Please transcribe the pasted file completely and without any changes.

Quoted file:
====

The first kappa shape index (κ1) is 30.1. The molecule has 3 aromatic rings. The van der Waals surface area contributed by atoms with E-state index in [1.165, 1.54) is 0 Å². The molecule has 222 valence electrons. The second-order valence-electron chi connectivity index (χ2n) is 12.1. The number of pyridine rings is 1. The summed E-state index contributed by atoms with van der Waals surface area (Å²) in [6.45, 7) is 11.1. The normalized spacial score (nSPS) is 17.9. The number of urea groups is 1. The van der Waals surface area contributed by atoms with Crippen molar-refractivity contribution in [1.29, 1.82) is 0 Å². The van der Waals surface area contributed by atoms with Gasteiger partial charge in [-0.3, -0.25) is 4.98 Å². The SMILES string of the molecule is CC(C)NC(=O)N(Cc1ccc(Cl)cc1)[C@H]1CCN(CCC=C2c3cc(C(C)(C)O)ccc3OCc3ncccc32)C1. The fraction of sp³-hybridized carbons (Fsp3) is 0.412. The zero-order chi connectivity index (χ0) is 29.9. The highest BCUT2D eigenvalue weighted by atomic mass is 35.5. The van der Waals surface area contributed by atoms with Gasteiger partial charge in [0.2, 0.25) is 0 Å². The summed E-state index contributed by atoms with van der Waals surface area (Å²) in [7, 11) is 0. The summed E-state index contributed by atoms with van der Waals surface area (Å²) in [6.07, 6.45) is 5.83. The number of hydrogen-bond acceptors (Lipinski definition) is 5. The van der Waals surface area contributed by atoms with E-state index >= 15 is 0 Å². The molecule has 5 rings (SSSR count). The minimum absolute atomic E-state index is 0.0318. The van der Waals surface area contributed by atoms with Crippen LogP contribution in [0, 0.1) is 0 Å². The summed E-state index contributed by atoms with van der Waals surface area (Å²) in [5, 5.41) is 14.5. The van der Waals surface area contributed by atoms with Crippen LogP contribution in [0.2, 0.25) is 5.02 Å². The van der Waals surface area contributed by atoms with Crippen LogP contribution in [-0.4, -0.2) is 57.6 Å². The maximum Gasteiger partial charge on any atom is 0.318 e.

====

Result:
The first kappa shape index (κ1) is 30.1. The molecule has 3 aromatic rings. The van der Waals surface area contributed by atoms with E-state index in [1.165, 1.54) is 0 Å². The molecule has 222 valence electrons. The second-order valence-electron chi connectivity index (χ2n) is 12.1. The number of pyridine rings is 1. The summed E-state index contributed by atoms with van der Waals surface area (Å²) in [6.45, 7) is 11.1. The normalized spacial score (nSPS) is 17.9. The number of urea groups is 1. The van der Waals surface area contributed by atoms with Crippen molar-refractivity contribution in [1.29, 1.82) is 0 Å². The van der Waals surface area contributed by atoms with Gasteiger partial charge in [-0.3, -0.25) is 4.98 Å². The SMILES string of the molecule is CC(C)NC(=O)N(Cc1ccc(Cl)cc1)[C@H]1CCN(CCC=C2c3cc(C(C)(C)O)ccc3OCc3ncccc32)C1. The fraction of sp³-hybridized carbons (Fsp3) is 0.412. The zero-order chi connectivity index (χ0) is 29.9. The highest BCUT2D eigenvalue weighted by atomic mass is 35.5. The van der Waals surface area contributed by atoms with Gasteiger partial charge in [0.2, 0.25) is 0 Å². The summed E-state index contributed by atoms with van der Waals surface area (Å²) in [7, 11) is 0. The summed E-state index contributed by atoms with van der Waals surface area (Å²) in [6.07, 6.45) is 5.83. The number of hydrogen-bond acceptors (Lipinski definition) is 5. The van der Waals surface area contributed by atoms with E-state index >= 15 is 0 Å². The molecule has 5 rings (SSSR count). The minimum absolute atomic E-state index is 0.0318. The van der Waals surface area contributed by atoms with Crippen LogP contribution in [0, 0.1) is 0 Å². The summed E-state index contributed by atoms with van der Waals surface area (Å²) in [5, 5.41) is 14.5. The van der Waals surface area contributed by atoms with Crippen LogP contribution in [0.2, 0.25) is 5.02 Å². The van der Waals surface area contributed by atoms with Crippen LogP contribution in [-0.4, -0.2) is 57.6 Å². The maximum Gasteiger partial charge on any atom is 0.318 e.